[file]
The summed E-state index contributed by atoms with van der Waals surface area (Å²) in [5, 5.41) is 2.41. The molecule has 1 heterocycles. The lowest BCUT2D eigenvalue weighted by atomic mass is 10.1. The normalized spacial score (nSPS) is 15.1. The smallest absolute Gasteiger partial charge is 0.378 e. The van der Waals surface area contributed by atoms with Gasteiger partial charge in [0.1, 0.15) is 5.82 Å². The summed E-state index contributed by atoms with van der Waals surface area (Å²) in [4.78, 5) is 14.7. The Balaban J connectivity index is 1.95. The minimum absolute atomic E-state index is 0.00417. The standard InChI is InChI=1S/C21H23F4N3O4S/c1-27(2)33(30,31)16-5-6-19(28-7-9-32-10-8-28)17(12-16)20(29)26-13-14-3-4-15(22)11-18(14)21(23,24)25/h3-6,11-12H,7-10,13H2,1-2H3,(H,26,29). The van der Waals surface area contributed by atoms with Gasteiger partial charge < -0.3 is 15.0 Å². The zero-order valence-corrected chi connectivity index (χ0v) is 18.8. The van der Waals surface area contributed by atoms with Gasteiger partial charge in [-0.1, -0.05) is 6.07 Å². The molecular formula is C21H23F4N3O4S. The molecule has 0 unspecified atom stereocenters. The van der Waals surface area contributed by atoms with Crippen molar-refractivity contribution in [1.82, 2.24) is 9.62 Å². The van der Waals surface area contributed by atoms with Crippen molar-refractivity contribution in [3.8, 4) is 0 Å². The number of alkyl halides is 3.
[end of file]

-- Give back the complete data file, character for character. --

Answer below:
The summed E-state index contributed by atoms with van der Waals surface area (Å²) in [5, 5.41) is 2.41. The molecule has 1 heterocycles. The lowest BCUT2D eigenvalue weighted by atomic mass is 10.1. The normalized spacial score (nSPS) is 15.1. The smallest absolute Gasteiger partial charge is 0.378 e. The van der Waals surface area contributed by atoms with Gasteiger partial charge in [0.1, 0.15) is 5.82 Å². The summed E-state index contributed by atoms with van der Waals surface area (Å²) in [4.78, 5) is 14.7. The Balaban J connectivity index is 1.95. The minimum absolute atomic E-state index is 0.00417. The standard InChI is InChI=1S/C21H23F4N3O4S/c1-27(2)33(30,31)16-5-6-19(28-7-9-32-10-8-28)17(12-16)20(29)26-13-14-3-4-15(22)11-18(14)21(23,24)25/h3-6,11-12H,7-10,13H2,1-2H3,(H,26,29). The van der Waals surface area contributed by atoms with Gasteiger partial charge < -0.3 is 15.0 Å². The zero-order valence-corrected chi connectivity index (χ0v) is 18.8. The van der Waals surface area contributed by atoms with Gasteiger partial charge in [-0.1, -0.05) is 6.07 Å². The molecular formula is C21H23F4N3O4S. The molecule has 0 unspecified atom stereocenters. The van der Waals surface area contributed by atoms with Crippen molar-refractivity contribution in [1.82, 2.24) is 9.62 Å². The van der Waals surface area contributed by atoms with Crippen molar-refractivity contribution in [3.8, 4) is 0 Å². The number of alkyl halides is 3.